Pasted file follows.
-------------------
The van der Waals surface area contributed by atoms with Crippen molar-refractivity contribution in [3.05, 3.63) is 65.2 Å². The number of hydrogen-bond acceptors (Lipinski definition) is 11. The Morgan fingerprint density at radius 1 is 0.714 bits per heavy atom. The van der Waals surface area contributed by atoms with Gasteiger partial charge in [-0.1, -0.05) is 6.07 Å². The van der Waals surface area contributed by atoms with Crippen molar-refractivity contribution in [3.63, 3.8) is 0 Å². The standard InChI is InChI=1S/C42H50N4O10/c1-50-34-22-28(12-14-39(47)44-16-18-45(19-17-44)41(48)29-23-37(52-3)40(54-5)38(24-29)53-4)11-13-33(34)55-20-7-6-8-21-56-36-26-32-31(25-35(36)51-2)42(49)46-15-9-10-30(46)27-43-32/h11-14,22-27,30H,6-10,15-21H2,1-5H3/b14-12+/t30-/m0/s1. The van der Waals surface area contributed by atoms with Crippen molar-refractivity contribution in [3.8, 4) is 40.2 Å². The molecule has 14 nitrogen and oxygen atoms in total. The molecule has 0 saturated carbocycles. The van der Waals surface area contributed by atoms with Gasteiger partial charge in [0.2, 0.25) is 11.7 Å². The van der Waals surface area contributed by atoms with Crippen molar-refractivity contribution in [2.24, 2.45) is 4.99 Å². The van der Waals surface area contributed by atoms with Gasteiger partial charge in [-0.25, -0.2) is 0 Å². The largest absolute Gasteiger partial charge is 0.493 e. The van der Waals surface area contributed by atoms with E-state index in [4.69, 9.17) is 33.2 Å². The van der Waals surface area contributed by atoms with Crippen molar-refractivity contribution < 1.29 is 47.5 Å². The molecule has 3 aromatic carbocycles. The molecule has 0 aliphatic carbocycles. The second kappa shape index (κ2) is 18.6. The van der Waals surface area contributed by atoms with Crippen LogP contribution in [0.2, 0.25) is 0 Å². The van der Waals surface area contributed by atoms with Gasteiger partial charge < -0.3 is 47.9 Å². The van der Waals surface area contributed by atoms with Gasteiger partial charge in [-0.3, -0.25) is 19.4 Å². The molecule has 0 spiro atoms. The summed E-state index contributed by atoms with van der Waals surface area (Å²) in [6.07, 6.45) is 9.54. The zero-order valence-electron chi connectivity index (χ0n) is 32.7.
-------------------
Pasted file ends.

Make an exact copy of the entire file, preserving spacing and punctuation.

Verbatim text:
The van der Waals surface area contributed by atoms with Crippen molar-refractivity contribution in [3.05, 3.63) is 65.2 Å². The number of hydrogen-bond acceptors (Lipinski definition) is 11. The Morgan fingerprint density at radius 1 is 0.714 bits per heavy atom. The van der Waals surface area contributed by atoms with Gasteiger partial charge in [-0.1, -0.05) is 6.07 Å². The van der Waals surface area contributed by atoms with Crippen molar-refractivity contribution in [3.63, 3.8) is 0 Å². The standard InChI is InChI=1S/C42H50N4O10/c1-50-34-22-28(12-14-39(47)44-16-18-45(19-17-44)41(48)29-23-37(52-3)40(54-5)38(24-29)53-4)11-13-33(34)55-20-7-6-8-21-56-36-26-32-31(25-35(36)51-2)42(49)46-15-9-10-30(46)27-43-32/h11-14,22-27,30H,6-10,15-21H2,1-5H3/b14-12+/t30-/m0/s1. The van der Waals surface area contributed by atoms with Crippen molar-refractivity contribution in [3.8, 4) is 40.2 Å². The molecule has 14 nitrogen and oxygen atoms in total. The molecule has 0 saturated carbocycles. The van der Waals surface area contributed by atoms with Gasteiger partial charge in [0.2, 0.25) is 11.7 Å². The van der Waals surface area contributed by atoms with Crippen molar-refractivity contribution in [2.24, 2.45) is 4.99 Å². The van der Waals surface area contributed by atoms with Gasteiger partial charge in [-0.25, -0.2) is 0 Å². The largest absolute Gasteiger partial charge is 0.493 e. The van der Waals surface area contributed by atoms with E-state index in [4.69, 9.17) is 33.2 Å². The van der Waals surface area contributed by atoms with Crippen molar-refractivity contribution < 1.29 is 47.5 Å². The molecule has 3 aromatic carbocycles. The molecule has 0 aliphatic carbocycles. The second kappa shape index (κ2) is 18.6. The van der Waals surface area contributed by atoms with Crippen LogP contribution in [0.2, 0.25) is 0 Å². The van der Waals surface area contributed by atoms with Gasteiger partial charge < -0.3 is 47.9 Å². The van der Waals surface area contributed by atoms with Gasteiger partial charge in [-0.3, -0.25) is 19.4 Å². The molecule has 0 spiro atoms. The summed E-state index contributed by atoms with van der Waals surface area (Å²) in [6.07, 6.45) is 9.54. The zero-order valence-electron chi connectivity index (χ0n) is 32.7.